Truth is, there are many, many things we can do to fill the gap while we wait for that publisher’s answer or that agent’s email. The trick is finding these opportunities and not being intimidated or put off by their nature.
And it’s finally here. The last students have finished packing their bags, the car parks are empty and the student halls resonate with something you never thought you’d hear: silence.
All our lives, we have been drilled about the importance of getting good grades. Get good grades so you can go to a good uni, go to a good uni so you can get a good job. But while this foolproof set of rules might apply to other subjects, it might not be one to follow when it comes to the arts.
Ned's engaged. Sophie's buying a house. Aleph's got a grown-up job. But while you, too, have been working hard and trying to balance artistic projects with paying rent, it feels like you haven’t actually done much.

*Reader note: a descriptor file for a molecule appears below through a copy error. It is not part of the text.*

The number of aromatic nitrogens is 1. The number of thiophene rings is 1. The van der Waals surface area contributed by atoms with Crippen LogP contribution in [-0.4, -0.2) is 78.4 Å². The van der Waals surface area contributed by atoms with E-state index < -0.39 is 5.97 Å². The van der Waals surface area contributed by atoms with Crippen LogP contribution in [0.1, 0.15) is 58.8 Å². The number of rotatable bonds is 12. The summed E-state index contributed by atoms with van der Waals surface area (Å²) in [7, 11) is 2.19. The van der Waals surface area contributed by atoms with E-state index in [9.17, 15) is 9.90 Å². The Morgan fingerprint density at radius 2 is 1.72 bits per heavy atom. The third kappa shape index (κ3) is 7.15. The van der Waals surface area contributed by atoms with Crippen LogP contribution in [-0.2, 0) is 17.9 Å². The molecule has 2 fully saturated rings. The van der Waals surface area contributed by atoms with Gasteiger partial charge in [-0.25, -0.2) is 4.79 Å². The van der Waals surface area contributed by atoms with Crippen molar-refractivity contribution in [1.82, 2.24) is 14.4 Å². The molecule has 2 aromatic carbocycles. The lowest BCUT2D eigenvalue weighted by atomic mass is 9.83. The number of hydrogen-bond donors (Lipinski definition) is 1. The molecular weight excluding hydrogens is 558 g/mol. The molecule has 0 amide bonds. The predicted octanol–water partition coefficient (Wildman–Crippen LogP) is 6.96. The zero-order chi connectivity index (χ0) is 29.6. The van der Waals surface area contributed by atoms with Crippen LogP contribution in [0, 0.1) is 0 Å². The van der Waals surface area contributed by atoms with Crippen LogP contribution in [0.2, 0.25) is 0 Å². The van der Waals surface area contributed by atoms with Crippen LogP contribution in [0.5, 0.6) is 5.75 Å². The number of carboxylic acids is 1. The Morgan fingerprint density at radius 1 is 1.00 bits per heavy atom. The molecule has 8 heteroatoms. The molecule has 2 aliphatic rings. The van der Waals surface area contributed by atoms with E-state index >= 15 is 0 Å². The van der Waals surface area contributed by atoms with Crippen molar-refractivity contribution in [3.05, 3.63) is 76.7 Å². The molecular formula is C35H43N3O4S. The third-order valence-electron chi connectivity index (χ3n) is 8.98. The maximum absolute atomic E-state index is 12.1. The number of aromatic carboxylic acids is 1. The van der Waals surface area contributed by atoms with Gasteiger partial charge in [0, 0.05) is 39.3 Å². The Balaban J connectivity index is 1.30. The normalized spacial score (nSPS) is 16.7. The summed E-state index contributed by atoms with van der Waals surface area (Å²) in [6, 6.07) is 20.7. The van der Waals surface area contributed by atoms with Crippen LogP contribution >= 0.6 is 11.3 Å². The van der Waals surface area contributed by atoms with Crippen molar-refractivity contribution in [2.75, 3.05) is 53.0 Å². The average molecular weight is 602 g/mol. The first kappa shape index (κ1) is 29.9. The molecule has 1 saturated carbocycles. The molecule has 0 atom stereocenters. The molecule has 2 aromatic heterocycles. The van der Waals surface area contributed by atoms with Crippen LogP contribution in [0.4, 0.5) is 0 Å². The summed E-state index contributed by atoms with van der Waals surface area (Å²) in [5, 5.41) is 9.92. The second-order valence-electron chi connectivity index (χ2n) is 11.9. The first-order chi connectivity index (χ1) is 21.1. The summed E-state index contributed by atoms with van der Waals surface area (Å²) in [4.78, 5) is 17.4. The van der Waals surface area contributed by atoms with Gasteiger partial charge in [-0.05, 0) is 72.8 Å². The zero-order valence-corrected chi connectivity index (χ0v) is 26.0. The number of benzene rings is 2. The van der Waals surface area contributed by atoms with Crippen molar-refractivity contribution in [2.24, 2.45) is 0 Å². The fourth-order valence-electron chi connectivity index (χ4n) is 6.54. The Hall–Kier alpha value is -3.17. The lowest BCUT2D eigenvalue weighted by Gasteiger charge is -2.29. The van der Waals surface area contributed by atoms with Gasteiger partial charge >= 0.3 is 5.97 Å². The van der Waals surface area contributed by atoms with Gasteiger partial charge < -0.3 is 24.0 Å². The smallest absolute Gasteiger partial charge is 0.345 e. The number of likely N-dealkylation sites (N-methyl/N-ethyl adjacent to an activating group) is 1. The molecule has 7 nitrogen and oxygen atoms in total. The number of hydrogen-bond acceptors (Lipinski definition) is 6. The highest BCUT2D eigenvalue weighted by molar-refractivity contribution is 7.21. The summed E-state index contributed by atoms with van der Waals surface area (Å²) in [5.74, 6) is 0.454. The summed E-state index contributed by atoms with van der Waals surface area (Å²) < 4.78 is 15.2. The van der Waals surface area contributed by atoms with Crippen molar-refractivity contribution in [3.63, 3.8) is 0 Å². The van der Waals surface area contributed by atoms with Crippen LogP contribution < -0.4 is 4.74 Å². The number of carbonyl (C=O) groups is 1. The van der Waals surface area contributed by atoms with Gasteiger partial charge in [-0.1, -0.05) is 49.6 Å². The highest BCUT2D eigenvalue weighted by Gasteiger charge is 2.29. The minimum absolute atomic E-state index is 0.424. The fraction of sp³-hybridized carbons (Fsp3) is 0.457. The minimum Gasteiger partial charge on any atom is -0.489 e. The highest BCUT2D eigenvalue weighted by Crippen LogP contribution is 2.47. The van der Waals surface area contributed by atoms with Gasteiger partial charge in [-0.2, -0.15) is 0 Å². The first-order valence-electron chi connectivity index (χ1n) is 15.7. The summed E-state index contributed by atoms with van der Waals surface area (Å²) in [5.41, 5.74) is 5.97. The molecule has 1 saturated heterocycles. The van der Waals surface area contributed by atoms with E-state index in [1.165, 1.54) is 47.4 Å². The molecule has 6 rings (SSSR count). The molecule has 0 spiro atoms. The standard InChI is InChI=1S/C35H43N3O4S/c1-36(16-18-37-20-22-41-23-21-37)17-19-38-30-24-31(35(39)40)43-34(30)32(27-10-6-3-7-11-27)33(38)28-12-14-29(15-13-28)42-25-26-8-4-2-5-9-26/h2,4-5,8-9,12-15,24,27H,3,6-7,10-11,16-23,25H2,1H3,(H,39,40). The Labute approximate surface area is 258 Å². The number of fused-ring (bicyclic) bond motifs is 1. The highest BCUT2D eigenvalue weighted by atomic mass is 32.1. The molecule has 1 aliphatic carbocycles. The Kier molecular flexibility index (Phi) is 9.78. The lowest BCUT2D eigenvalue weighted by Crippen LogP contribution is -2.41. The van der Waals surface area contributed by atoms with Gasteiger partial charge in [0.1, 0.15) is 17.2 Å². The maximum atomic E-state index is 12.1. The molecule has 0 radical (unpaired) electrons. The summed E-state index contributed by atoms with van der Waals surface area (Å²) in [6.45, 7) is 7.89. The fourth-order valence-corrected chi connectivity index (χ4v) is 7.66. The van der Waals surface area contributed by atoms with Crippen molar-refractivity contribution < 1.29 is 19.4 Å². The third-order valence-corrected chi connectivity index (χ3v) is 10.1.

Staying in touch with new connections is the key to progressing in the business. In any industry but particularly so for acting, connections are the door to opportunities. Here are four tips to make it easier.
Travelling to study in a country other than “home” is always a fantastic experience. It's also a double-edged sword, and I don't just mean those ludicrous international student fees.
We chose a field that demands creativity and that’s what we do best. But there’s no denying that in order to reach our goals we’ll have to forgo our introverted tendencies and mix in with the outgoing crowd.
As a graduate, one of the first things they tell you is that you will have to learn to accept rejection. Here are five ways to brush off that feeling of inadequacy, and be on your way to the next opportunity.
From one constantly anxious young adult to another, here are four tricks to help alleviate your mind from the idiosyncrasies of adulthood.
The one thing all creatives have in common is a shared dislike for discouraging comments –if we had a pound for every time we heard them, we wouldn’t need to work at all!